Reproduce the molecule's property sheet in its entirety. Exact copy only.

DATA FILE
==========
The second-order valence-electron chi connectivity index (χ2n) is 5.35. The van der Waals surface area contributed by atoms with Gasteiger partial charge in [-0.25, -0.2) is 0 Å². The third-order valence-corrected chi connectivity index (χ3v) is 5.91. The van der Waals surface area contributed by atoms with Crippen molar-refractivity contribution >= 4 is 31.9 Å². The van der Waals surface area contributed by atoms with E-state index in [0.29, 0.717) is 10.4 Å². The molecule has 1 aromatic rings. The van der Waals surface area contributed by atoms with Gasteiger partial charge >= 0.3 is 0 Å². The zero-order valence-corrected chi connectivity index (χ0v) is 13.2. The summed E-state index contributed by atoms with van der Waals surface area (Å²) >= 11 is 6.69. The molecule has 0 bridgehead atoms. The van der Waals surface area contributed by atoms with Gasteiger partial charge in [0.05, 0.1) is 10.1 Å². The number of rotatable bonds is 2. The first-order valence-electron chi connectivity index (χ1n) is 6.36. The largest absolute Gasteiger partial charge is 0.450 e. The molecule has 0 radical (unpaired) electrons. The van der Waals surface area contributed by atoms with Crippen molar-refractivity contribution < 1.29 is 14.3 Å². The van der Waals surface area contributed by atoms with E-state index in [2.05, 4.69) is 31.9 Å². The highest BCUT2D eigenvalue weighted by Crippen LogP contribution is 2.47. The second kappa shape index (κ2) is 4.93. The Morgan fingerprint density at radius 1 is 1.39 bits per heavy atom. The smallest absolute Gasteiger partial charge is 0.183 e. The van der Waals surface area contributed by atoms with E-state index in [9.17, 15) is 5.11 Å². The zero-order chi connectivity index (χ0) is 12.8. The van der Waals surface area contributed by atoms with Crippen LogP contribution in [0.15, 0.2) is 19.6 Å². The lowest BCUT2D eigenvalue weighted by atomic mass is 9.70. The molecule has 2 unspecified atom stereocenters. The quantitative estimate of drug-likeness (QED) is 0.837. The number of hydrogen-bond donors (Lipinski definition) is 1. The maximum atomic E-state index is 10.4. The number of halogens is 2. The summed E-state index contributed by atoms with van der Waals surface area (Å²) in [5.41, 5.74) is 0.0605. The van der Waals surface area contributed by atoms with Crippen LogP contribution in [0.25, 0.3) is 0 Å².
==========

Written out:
The second-order valence-electron chi connectivity index (χ2n) is 5.35. The van der Waals surface area contributed by atoms with Gasteiger partial charge in [-0.25, -0.2) is 0 Å². The third-order valence-corrected chi connectivity index (χ3v) is 5.91. The van der Waals surface area contributed by atoms with Crippen molar-refractivity contribution >= 4 is 31.9 Å². The van der Waals surface area contributed by atoms with E-state index in [0.29, 0.717) is 10.4 Å². The molecule has 1 aromatic rings. The van der Waals surface area contributed by atoms with Gasteiger partial charge >= 0.3 is 0 Å². The zero-order valence-corrected chi connectivity index (χ0v) is 13.2. The summed E-state index contributed by atoms with van der Waals surface area (Å²) >= 11 is 6.69. The molecule has 0 bridgehead atoms. The van der Waals surface area contributed by atoms with Gasteiger partial charge in [0.05, 0.1) is 10.1 Å². The number of rotatable bonds is 2. The first-order valence-electron chi connectivity index (χ1n) is 6.36. The largest absolute Gasteiger partial charge is 0.450 e. The molecule has 0 radical (unpaired) electrons. The van der Waals surface area contributed by atoms with Crippen molar-refractivity contribution < 1.29 is 14.3 Å². The van der Waals surface area contributed by atoms with E-state index in [2.05, 4.69) is 31.9 Å². The highest BCUT2D eigenvalue weighted by Crippen LogP contribution is 2.47. The second kappa shape index (κ2) is 4.93. The Morgan fingerprint density at radius 1 is 1.39 bits per heavy atom. The smallest absolute Gasteiger partial charge is 0.183 e. The van der Waals surface area contributed by atoms with E-state index in [9.17, 15) is 5.11 Å². The zero-order chi connectivity index (χ0) is 12.8. The van der Waals surface area contributed by atoms with Crippen LogP contribution in [0.15, 0.2) is 19.6 Å². The lowest BCUT2D eigenvalue weighted by atomic mass is 9.70. The molecule has 2 unspecified atom stereocenters. The quantitative estimate of drug-likeness (QED) is 0.837. The number of hydrogen-bond donors (Lipinski definition) is 1. The maximum atomic E-state index is 10.4. The number of halogens is 2. The summed E-state index contributed by atoms with van der Waals surface area (Å²) in [5.41, 5.74) is 0.0605. The van der Waals surface area contributed by atoms with Crippen LogP contribution in [0.25, 0.3) is 0 Å².